Assault on Idlib risks ‘scattering terrorists’ abroad: Paris

French Foreign Minister Jean Yves Le Drian delivers a speech at the annual French ambassadors' conference in Paris, France, August 29, 2018. (Reuters/File)
Updated 11 September 2018
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Assault on Idlib risks ‘scattering terrorists’ abroad: Paris

  • French Foreign Minister Jean-Yves Le Drian warned Tuesday that a Syrian government offensive on the last rebel stronghold of Idlib could scatter thousands of terrorists

PARIS: French Foreign Minister Jean-Yves Le Drian warned Tuesday that a Syrian government offensive on the last rebel stronghold of Idlib could scatter thousands of foreign terrorists abroad, posing a security threat to the West.
“There are in all likelihood dozens of French fighters from both Al-Qaeda and Daesh” in Idlib, Le Drian told France’s BFMTV, warning that there were “also many terrorists from other nations who could scatter” in the event of a joint Syrian-Russian offensive, posing “risks for our security.
Le Drian said there was “still time to guard against this scenario” and expressed support for Turkey “in its efforts to keep the population safe, particularly the civilian population.”
France, the European country worst hit by a wave of attacks since 2015, has been on high alert for radicals returning home from areas in Iraq and Syria that have been recaptured from Daesh.
Le Drian estimated at “between 10,000 and 15,000” the number of terrorists left in Idlib.
“The attack being prepared by the Syrian regime with Russia’s backing is extremely dangerous,” he said.


US weighing options on American Daesh sympathizer in Syria

A member of the Syrian Democratic Forces (SDF) stands guard on top of a building on February 17, 2019, in the frontline Syrian village of Baghuz. (AFP)
Updated 20 February 2019
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US weighing options on American Daesh sympathizer in Syria

  • Neither option would likely pass muster in the cases of US citizens, who enjoy strong legal protections under the Constitution

WASHINGTON: The United States said Tuesday it wanted to ensure foreign terrorists remain off the battlefield as it weighed options on an American detained in Syria who says she wants to return home.
The United States has urged European powers to take back hundreds of their citizens who fought with the Daesh group in Syria, but acknowledged the situation was complex in the rare case of an American terrorist.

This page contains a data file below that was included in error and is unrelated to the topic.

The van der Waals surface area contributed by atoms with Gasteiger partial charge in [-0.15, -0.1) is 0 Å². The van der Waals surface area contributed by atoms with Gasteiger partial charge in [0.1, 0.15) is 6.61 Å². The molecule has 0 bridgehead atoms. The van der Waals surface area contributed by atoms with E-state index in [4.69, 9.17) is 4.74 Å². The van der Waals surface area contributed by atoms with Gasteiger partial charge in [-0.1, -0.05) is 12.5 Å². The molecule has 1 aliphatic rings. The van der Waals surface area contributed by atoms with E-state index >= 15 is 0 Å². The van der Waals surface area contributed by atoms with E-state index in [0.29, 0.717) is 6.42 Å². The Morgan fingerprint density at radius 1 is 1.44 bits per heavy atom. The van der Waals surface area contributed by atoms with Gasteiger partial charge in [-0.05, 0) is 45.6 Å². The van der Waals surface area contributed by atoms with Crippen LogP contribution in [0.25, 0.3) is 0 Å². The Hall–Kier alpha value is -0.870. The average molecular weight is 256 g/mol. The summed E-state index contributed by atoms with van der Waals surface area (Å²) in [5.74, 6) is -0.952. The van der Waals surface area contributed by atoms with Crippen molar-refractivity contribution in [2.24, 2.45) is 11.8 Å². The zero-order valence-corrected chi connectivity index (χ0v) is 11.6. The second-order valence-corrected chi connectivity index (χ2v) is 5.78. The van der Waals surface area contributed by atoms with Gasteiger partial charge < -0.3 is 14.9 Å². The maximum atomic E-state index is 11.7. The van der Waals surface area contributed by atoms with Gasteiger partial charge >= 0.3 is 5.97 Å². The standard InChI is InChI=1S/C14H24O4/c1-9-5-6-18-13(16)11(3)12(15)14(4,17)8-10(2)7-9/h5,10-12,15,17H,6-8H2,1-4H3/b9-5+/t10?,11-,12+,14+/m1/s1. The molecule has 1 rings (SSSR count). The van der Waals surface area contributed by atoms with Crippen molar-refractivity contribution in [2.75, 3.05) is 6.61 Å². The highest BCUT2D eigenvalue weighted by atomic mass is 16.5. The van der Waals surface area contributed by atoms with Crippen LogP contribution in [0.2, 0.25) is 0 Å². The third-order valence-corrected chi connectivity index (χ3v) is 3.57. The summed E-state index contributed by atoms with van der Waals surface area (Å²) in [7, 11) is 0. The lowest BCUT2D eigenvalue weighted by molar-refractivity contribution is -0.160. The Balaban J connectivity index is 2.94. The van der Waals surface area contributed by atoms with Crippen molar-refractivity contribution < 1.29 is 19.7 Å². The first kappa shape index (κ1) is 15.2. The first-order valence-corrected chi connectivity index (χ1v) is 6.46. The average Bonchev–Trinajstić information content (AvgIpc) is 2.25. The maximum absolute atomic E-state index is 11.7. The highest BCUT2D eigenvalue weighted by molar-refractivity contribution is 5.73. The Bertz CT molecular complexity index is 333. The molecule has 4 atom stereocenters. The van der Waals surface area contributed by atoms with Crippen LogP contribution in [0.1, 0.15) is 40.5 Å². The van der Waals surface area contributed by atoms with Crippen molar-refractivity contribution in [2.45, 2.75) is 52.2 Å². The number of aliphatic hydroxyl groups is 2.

Hoda Muthana, a 24-year-old from Alabama who became a prominent online agitator for the extremists, said in an interview published Sunday with The Guardian that she had been brainwashed online and “deeply regrets” joining the movement.
While declining to discuss Muthana’s case specifically, State Department deputy spokesman Robert Palladino said that the status of US citizens detained in Syria “is by definition extremely complicated.”
“We’re looking into these cases to better understand the details,” he told reporters.
Palladino said that the United States generally did not see a different solution between what to do with US fighters and with foreigners, saying the fighters pose “a global threat.”
“Repatriating these foreign terrorist fighters to their countries of origin, ensuring that they are prosecuted and detained — that’s the best solution, preventing them from returning to the battlefield,” he said.
The situation of foreign terrorists detained by US-allied Kurdish forces has taken a new urgency as President Donald Trump plans to withdraw US troops from Syria.
The Syrian Democratic Forces say they may have to refocus on fighting Turkey, which has vowed to crush Kurdish fighters it links to separatists at home.
Trump has contemplated reopening the US military base at Guantanamo Bay to take in new foreign inmates, while Britain on Tuesday revoked the citizenship of a female terrorsist who wanted to return home with her newborn baby.
Neither option would likely pass muster in the cases of US citizens, who enjoy strong legal protections under the Constitution.
Muthana, who was married three times to terrorists and has a son with one of her husbands, fled her family in 2014 to join the Daesh group in Syria, where she took to Twitter to urge attacks on fellow Americans.
In the interview with The Guardian, Muthana said that she was “really young and ignorant” when she joined Daesh and has since renounced radicalism.
“I believe that America gives second chances. I want to return and I’ll never come back to the Middle East,” she told the newspaper.
Hassan Shilby, a lawyer for Muthana, told ABC television’s “Good Morning America” that the young woman had been “brainwashed and manipulated” and is “absolutely disgusted” by the person she became.